Tuesday, August 19, 2014

Fuji Instant Pack Film FP3000B, Negative and Positive,and Mamiya Press Universal

My very good friend Dennis recently sold me his Mamiya Universal kit. Initially, I was not interested, as the Universal is an enormous and heavy medium format kit. More on that later. I'll post some images of the kit and why I now really find that I like it.
Well, one of the things that came with the kit was a Polaroid back. Unfortunately, it is designed for Polaroid 80 series film, which is no longer available. About a week of trolling ebay yielded a very nice replacement, which allows use of Fuji pack film. Currently there are two film options in this format - color at iso 100, and black and white (FP3000B) at iso 3000. How's that for a range?
Unfortunately, the FP3000B film has been discontinued. There are still stocks of it around, but at 2.5-3X the original cost. I have a few packs, but probably won't be able to buy more.
Here's a shot of my wife, made with the Universal, 150mm f5.6 lens, and FP3000B:
Scanned from Print
I was quite pleased when I saw this appear as I peeled the backing paper away. It's quite interesting to get a really sharp image with great optics on instant film. My old Polaroid camera just doesn't stand comparison.
Both types of pack film produce negatives in the process, but of very different types. The 100 speed color film negatives must be removed from the backing and bleached, producing a transparent negative. FP3000B produces a paper negative, which you simply have to protect and allow to dry in the dark (or near dark). Here's what the negative from the print above looks like:
Paper Negative, Fuji FP3000B Instant Pack Film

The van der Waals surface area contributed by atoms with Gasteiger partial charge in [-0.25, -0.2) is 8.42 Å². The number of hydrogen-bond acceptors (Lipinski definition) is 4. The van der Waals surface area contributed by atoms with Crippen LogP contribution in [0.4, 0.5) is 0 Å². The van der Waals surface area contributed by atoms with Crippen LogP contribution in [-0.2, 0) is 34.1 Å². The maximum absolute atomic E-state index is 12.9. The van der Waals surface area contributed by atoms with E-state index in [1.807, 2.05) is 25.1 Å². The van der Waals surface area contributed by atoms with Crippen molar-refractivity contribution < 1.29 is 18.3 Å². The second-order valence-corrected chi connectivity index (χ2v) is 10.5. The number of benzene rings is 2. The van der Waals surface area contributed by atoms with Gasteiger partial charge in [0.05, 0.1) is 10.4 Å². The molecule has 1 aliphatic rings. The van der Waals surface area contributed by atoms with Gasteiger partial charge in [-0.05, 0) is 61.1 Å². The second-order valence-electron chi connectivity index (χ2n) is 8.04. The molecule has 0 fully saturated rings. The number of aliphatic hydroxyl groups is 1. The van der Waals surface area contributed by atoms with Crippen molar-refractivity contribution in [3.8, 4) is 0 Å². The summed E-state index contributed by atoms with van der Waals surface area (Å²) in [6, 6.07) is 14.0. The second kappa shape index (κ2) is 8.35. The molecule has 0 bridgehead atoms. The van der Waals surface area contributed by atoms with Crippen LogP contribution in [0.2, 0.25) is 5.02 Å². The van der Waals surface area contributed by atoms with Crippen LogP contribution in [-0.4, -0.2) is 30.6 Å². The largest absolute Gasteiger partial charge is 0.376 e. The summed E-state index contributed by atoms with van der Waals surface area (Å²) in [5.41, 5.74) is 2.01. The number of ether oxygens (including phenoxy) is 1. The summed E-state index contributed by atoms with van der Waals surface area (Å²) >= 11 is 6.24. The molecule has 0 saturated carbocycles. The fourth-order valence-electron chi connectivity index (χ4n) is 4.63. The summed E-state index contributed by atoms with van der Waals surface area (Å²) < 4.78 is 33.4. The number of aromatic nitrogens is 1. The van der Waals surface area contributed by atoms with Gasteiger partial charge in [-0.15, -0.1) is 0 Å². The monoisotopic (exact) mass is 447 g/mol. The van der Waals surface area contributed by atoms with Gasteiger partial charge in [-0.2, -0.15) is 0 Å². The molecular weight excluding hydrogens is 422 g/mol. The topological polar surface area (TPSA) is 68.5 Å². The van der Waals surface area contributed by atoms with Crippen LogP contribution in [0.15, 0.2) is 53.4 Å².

If you take the dry negative and scan it on a flatbed scanner (I use an Epson V750), you get something like the image above. Invert the tones and flip the image horizontally in Photoshop, and you get this:
 
Positive from Scanned Negative
 
Pretty cool, huh? The scan from the negative is sharper than the original print, but also shows grain. I love the slightly uncontrollable factors like the edge patterns and occasional black dots. This feels like real photography to me.
 
One note - you'll notice lens vignetting on instant prints from the Mamiya Universal. It's designed for maximum size images of 6x9 on 120 film. The pack film image is larger than that. Reportedly, the Mamiya 75mm and 127mm lenses don't vignette on pack film. I don't have either, so can't say for sure.
 
Having shot a few rolls of film in the Universal, I'm anxiously awaiting an email from The Darkroom, notifying me that the film I sent in last week is processed and scans are posted. Based on the instant results, I'm expecting some amazing image quality from the normal medium format film I've shot.
 
More to come from the Mamiya Universal!
 
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Need great film processing? (Click Here) to visit The Darkroom. They're the best in the business.